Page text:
Woman at point zero, by Nawal El Saadawi

One of the best things of being in a bookclub is to discover new authors you never heard about before, and reading books you would have never chosen on your own. Of course, it could be a disaster, but in this particular case it has been an amazing discovery. Continue reading


La ridícula idea de no volver a verte, by Rosa Montero

My parents were visiting us this summer, and brought me this book, while I was writing the Marie Curie Fellowship.

The book is like a reflexion about life and death. Rosa Montero started to write it after she received the diary that Marie Curie wrote after the death of Pierre Curie. Although it could seem that is a sad book, I enjoyed reading it, since apart from speaking of the death it speaks much more about life, specially about the hard life that had Marie Curie. It also speaks about the life of women in general. As a woman scientist Marie Curie is one of my heroes, among lots of oder less known woman scientist.


Marie Curie and her daughter Irene in the lab

I strongly recommend the reading of this book, and if you don’t speak spanish, you could always wait for the translation of the book.

Do you have any heroes that serve you as an inspiration?

The grapes of warth, John Steinbeck


First edition cover (1939)

Some time ago, in the reading group of which we are part, we read the classic book of “The grapes of warth” by John Steinbeck. Two of the members of the group decided that we should read it, and at the beginning, none of us was really in favor, but anyway we started reading it. The beginning was hard, since the second or third chapter is about how a tortoise moves (slowly), but then the action begins.

Continue reading

A game of thrones, George R R Martin


Me reading this book.
In the background the phrase “Live reading”

After being the whole day trying to write something coherent for a fellowship I’m trying to apply (Marie Curie fellowship, for those who are in research), I need to write anything else. That’s why I decided to start this post, about the famous book in which is based the even more famous TV series.

I have to recognize that I am not a big fan of fantasy books, but after many people recommended this book, I gave a try and look for it in the library. I had to reserve it, and wait two or three weeks until I finally got it, and since it’s such a famous book, I couldn’t renew it. So, there you have us (my boyfriend wanted to read it too), the two of us, with one book of 400 pages, and three weeks to finish it. Impossible. He had to reserve it again, so we had an intermission, as in the films in the past. Continue reading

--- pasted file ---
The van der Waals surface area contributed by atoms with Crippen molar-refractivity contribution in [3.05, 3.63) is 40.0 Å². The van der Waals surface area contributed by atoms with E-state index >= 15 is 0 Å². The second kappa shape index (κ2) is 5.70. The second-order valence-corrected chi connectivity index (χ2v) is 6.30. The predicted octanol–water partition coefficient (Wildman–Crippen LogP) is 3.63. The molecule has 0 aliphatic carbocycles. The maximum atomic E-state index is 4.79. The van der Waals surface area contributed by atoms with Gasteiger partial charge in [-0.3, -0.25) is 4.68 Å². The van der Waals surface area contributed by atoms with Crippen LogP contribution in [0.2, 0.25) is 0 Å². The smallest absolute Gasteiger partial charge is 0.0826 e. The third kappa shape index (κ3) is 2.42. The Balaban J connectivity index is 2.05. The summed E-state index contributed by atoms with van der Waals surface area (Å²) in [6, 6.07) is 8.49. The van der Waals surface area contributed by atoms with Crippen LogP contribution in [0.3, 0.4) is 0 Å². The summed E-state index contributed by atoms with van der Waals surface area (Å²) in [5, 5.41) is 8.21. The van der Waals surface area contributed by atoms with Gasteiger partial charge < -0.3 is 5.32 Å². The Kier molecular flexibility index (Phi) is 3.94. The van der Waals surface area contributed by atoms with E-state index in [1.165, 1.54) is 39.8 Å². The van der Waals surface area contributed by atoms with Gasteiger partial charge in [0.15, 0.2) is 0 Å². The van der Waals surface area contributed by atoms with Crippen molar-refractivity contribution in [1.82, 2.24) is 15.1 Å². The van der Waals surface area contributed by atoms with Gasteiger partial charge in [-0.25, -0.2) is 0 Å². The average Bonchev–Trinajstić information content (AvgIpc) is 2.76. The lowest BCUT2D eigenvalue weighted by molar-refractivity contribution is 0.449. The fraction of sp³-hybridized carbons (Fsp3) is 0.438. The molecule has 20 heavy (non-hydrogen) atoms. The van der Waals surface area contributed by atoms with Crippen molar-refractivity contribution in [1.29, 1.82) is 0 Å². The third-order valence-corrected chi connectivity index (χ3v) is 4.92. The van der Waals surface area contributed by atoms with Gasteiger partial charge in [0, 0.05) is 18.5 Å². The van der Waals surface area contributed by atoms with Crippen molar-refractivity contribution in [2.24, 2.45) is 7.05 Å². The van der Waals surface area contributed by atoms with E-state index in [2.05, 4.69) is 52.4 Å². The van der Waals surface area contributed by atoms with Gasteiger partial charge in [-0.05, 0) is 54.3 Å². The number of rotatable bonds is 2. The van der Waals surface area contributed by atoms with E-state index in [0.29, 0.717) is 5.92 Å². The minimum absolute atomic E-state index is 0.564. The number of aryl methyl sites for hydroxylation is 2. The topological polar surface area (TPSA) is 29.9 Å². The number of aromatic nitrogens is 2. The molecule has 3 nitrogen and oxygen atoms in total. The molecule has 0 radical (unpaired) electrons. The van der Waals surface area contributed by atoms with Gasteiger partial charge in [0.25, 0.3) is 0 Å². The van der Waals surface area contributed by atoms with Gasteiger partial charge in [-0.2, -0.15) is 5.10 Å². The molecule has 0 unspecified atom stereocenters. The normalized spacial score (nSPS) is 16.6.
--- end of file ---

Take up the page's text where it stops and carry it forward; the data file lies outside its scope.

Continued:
“Plomo en los bolsillos” by Ander Izagirre


Podium in Paris of the Tour of 2013

This Saturday starts one of the biggest events of the year, the Tour de France, that this year will celebrate the 100th edition. Although Wiggins won’t be there this year, the competition is ensured, with Froome, and of course, with Contador. I am a big fan of cycling, specially of the Tour, that I have started watching on the TV when I was a child, with my brother and my aunt. Continue reading

Unaccustomed Earth, by Jhumpa Lahiri

I would like to start this blog with one of the last books I have read, that must be in every list of books. I’m talking about “Unaccustomed Earth” by Jhumpa Lahiri. My parents brought me the spanish version of this book, “Tierra desacostumbrada”, that they discussed in their book club. After many months in my library I finally decided to give it an opportunity, and once I started, I couldn’t stop reading. Continue reading

“The fall of giants” by Ken Follett

In the Bethnal Green library, I saw this book that a friend of mine has recommended. At the beginning I was scared by the dimensions, since as a non-English speaker, to attack this book was a great challenge. After a few pages, I got involved into the story, and I forgot that I was reading in another language.

Like the other books of Ken Follet, the story is really powerful, with different characters that tell their own point of view, to finally learn that all of them are related to each other. It’s a book about the first World War, about how it started, how it affected to some of the countries involved, and how it ended. Mixing fiction with historical events makes it easier to get an overview of how was this period of time.

It’s a good written book, along the same lines of Pillars of the Earth or A World Without End. This is the first time I’ve read something of Ken Follett in English, and I appreciated the use of the language. I will try to find the second book of the series in the library to know how it continues, and to revise the horrible period of World War II.